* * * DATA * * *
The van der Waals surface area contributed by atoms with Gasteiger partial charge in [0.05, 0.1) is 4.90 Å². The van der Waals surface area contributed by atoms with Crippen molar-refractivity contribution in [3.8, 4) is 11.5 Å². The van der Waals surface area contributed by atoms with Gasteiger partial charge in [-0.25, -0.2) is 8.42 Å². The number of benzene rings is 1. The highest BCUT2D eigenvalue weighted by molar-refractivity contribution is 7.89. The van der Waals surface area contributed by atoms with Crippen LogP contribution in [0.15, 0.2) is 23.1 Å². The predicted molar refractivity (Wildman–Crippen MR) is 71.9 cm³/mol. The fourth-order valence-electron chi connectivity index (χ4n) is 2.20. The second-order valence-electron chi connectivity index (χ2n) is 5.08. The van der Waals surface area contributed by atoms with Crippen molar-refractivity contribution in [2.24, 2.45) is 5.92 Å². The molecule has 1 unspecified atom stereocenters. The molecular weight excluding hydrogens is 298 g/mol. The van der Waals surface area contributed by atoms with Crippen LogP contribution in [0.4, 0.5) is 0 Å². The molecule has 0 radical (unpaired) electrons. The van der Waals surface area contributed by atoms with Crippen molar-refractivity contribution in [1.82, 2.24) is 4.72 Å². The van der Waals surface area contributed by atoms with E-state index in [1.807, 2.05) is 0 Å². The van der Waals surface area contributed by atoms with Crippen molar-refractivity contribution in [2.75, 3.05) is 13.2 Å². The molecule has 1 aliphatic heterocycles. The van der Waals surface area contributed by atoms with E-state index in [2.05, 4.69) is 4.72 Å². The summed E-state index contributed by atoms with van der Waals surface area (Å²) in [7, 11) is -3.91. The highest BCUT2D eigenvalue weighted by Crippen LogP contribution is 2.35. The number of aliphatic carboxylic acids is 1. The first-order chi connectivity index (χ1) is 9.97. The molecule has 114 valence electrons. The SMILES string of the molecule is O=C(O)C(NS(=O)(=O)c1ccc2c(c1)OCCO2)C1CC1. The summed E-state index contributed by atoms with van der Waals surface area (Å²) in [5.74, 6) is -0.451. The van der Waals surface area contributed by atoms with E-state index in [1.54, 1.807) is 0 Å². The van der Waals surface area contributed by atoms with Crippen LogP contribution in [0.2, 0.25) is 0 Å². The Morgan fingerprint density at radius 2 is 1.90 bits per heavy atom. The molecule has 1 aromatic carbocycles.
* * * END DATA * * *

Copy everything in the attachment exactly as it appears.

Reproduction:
The van der Waals surface area contributed by atoms with Gasteiger partial charge in [0.05, 0.1) is 4.90 Å². The van der Waals surface area contributed by atoms with Crippen molar-refractivity contribution in [3.8, 4) is 11.5 Å². The van der Waals surface area contributed by atoms with Gasteiger partial charge in [-0.25, -0.2) is 8.42 Å². The number of benzene rings is 1. The highest BCUT2D eigenvalue weighted by molar-refractivity contribution is 7.89. The van der Waals surface area contributed by atoms with Crippen LogP contribution in [0.15, 0.2) is 23.1 Å². The predicted molar refractivity (Wildman–Crippen MR) is 71.9 cm³/mol. The fourth-order valence-electron chi connectivity index (χ4n) is 2.20. The second-order valence-electron chi connectivity index (χ2n) is 5.08. The van der Waals surface area contributed by atoms with Crippen molar-refractivity contribution in [2.24, 2.45) is 5.92 Å². The molecule has 1 unspecified atom stereocenters. The molecular weight excluding hydrogens is 298 g/mol. The van der Waals surface area contributed by atoms with Crippen LogP contribution in [0.4, 0.5) is 0 Å². The molecule has 0 radical (unpaired) electrons. The van der Waals surface area contributed by atoms with Crippen molar-refractivity contribution in [1.82, 2.24) is 4.72 Å². The van der Waals surface area contributed by atoms with E-state index in [1.807, 2.05) is 0 Å². The van der Waals surface area contributed by atoms with Crippen molar-refractivity contribution in [2.75, 3.05) is 13.2 Å². The molecule has 1 aliphatic heterocycles. The van der Waals surface area contributed by atoms with E-state index in [2.05, 4.69) is 4.72 Å². The summed E-state index contributed by atoms with van der Waals surface area (Å²) in [7, 11) is -3.91. The highest BCUT2D eigenvalue weighted by Crippen LogP contribution is 2.35. The number of aliphatic carboxylic acids is 1. The first-order chi connectivity index (χ1) is 9.97. The molecule has 114 valence electrons. The SMILES string of the molecule is O=C(O)C(NS(=O)(=O)c1ccc2c(c1)OCCO2)C1CC1. The summed E-state index contributed by atoms with van der Waals surface area (Å²) in [5.74, 6) is -0.451. The van der Waals surface area contributed by atoms with E-state index in [1.54, 1.807) is 0 Å². The van der Waals surface area contributed by atoms with Crippen LogP contribution in [0.2, 0.25) is 0 Å². The Morgan fingerprint density at radius 2 is 1.90 bits per heavy atom. The molecule has 1 aromatic carbocycles.